– Abraham Lincoln

  • #665225
    Actually, I want to raise a post on this but you already raised it. As coming to the thread coins are longlasting where currency notes are not longlasting. A one rupee note vs 1 rupee coin which one is long lasting? You tell me...that is why coins still exist.
    Wants are like horses as a rider we need to use the horse halter wisely in order to reach our desired destination safely-- Bhushan

  • #665228
    My first point is, why do you want long lasting currency units? World is moving towards recyclable notes. In this era coins which cannot be recycled and gets circulated are waste of metal. And we know from history that coins are the ones that get duplicated easily. We've seen it under Tuqhlaq regime. But yeah for vendors these small coins mean a lot because they measure their profit with them. But here's the question. Even flower vendors use Paytm today. So why not give them accurate change digitally? I don't see why coins are still relevant.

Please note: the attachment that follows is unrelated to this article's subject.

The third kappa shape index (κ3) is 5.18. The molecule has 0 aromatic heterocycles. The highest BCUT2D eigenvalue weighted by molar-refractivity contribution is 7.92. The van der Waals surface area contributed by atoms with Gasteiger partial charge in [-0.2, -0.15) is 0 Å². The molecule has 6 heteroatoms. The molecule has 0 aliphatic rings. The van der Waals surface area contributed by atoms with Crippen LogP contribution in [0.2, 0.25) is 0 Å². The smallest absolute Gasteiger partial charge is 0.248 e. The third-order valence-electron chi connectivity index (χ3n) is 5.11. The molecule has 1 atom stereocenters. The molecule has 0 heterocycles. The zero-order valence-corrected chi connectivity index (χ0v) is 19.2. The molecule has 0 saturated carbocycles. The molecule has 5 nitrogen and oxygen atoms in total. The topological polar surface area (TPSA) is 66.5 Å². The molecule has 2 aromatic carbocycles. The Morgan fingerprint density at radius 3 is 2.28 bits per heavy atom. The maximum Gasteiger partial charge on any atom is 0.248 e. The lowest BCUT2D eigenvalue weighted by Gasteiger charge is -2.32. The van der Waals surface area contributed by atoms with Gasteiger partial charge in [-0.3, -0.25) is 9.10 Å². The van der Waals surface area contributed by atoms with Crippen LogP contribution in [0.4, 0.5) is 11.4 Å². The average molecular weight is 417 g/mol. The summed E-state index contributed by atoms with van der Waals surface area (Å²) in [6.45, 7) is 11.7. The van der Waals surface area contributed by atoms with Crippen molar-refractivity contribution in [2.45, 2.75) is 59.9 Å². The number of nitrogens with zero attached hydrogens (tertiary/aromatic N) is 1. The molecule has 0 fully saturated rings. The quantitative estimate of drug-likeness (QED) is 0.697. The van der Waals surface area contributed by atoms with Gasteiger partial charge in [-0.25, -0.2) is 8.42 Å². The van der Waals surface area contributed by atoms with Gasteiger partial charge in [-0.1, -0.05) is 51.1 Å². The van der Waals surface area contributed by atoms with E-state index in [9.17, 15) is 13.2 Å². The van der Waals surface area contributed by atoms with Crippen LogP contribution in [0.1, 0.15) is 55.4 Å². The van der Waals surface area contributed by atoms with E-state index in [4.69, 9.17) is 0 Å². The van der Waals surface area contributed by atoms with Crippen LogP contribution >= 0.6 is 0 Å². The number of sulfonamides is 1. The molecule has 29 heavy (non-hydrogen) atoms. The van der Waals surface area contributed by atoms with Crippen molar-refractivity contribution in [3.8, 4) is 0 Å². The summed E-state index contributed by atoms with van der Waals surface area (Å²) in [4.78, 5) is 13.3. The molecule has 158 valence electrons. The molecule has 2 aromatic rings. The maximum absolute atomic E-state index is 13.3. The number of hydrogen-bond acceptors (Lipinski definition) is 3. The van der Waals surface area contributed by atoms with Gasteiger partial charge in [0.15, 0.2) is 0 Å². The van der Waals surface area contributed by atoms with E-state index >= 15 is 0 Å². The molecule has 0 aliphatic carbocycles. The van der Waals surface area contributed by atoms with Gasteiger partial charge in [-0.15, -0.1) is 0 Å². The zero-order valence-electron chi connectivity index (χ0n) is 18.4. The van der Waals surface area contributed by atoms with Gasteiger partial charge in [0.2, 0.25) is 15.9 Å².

The stronger a light shines the darker are the shadows around it.

  • #665230
    I think coins are still useful in many situations especially small roadside tea stalls and eateries. In villages the small kirana shops use them for daily transactions. I also feel that if higher denomination coins are made available then it will be useful for us as sometimes there is shortage of lower denomination notes in the market.

    Coins are not very handy to use as compared to the notes but still they are useful if you can carry them in a pouch or a pocket in the purse.